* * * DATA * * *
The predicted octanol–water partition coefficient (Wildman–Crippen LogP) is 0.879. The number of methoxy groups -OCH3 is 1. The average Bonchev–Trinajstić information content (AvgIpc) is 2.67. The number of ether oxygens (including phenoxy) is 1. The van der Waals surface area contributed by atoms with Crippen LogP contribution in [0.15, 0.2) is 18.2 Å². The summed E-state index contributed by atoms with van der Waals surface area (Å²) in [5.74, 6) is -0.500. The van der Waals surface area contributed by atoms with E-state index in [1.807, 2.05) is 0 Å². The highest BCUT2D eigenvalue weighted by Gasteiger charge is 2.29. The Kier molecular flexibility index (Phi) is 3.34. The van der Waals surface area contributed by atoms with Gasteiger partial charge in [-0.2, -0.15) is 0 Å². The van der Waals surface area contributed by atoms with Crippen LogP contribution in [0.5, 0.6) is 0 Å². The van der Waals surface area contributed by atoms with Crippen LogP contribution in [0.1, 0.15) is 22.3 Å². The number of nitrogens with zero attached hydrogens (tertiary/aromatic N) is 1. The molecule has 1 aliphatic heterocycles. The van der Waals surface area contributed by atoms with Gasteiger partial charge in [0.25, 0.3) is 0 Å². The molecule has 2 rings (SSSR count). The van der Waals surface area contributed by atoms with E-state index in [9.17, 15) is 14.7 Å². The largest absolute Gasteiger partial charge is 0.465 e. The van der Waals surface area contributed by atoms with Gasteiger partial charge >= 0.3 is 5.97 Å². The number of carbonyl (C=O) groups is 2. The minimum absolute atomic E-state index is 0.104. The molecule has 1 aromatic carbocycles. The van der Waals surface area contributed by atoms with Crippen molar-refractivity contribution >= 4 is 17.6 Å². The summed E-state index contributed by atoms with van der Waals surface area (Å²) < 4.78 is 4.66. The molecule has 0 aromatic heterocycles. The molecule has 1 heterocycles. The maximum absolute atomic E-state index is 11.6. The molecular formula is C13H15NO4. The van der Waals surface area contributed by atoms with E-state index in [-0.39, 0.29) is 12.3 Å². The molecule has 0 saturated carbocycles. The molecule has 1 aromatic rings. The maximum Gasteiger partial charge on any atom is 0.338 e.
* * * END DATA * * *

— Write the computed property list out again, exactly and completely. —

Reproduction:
The predicted octanol–water partition coefficient (Wildman–Crippen LogP) is 0.879. The number of methoxy groups -OCH3 is 1. The average Bonchev–Trinajstić information content (AvgIpc) is 2.67. The number of ether oxygens (including phenoxy) is 1. The van der Waals surface area contributed by atoms with Crippen LogP contribution in [0.15, 0.2) is 18.2 Å². The summed E-state index contributed by atoms with van der Waals surface area (Å²) in [5.74, 6) is -0.500. The van der Waals surface area contributed by atoms with E-state index in [1.807, 2.05) is 0 Å². The highest BCUT2D eigenvalue weighted by Gasteiger charge is 2.29. The Kier molecular flexibility index (Phi) is 3.34. The van der Waals surface area contributed by atoms with Gasteiger partial charge in [-0.2, -0.15) is 0 Å². The van der Waals surface area contributed by atoms with Crippen LogP contribution in [0.5, 0.6) is 0 Å². The van der Waals surface area contributed by atoms with Crippen LogP contribution in [0.1, 0.15) is 22.3 Å². The number of nitrogens with zero attached hydrogens (tertiary/aromatic N) is 1. The molecule has 1 aliphatic heterocycles. The van der Waals surface area contributed by atoms with Gasteiger partial charge in [0.25, 0.3) is 0 Å². The molecule has 2 rings (SSSR count). The van der Waals surface area contributed by atoms with E-state index in [9.17, 15) is 14.7 Å². The largest absolute Gasteiger partial charge is 0.465 e. The van der Waals surface area contributed by atoms with Gasteiger partial charge >= 0.3 is 5.97 Å². The number of carbonyl (C=O) groups is 2. The minimum absolute atomic E-state index is 0.104. The molecule has 1 aromatic carbocycles. The van der Waals surface area contributed by atoms with Crippen molar-refractivity contribution >= 4 is 17.6 Å². The summed E-state index contributed by atoms with van der Waals surface area (Å²) < 4.78 is 4.66. The molecule has 0 aromatic heterocycles. The molecule has 1 heterocycles. The maximum absolute atomic E-state index is 11.6. The molecular formula is C13H15NO4. The van der Waals surface area contributed by atoms with E-state index in [-0.39, 0.29) is 12.3 Å². The molecule has 0 saturated carbocycles. The molecule has 1 aromatic rings. The maximum Gasteiger partial charge on any atom is 0.338 e.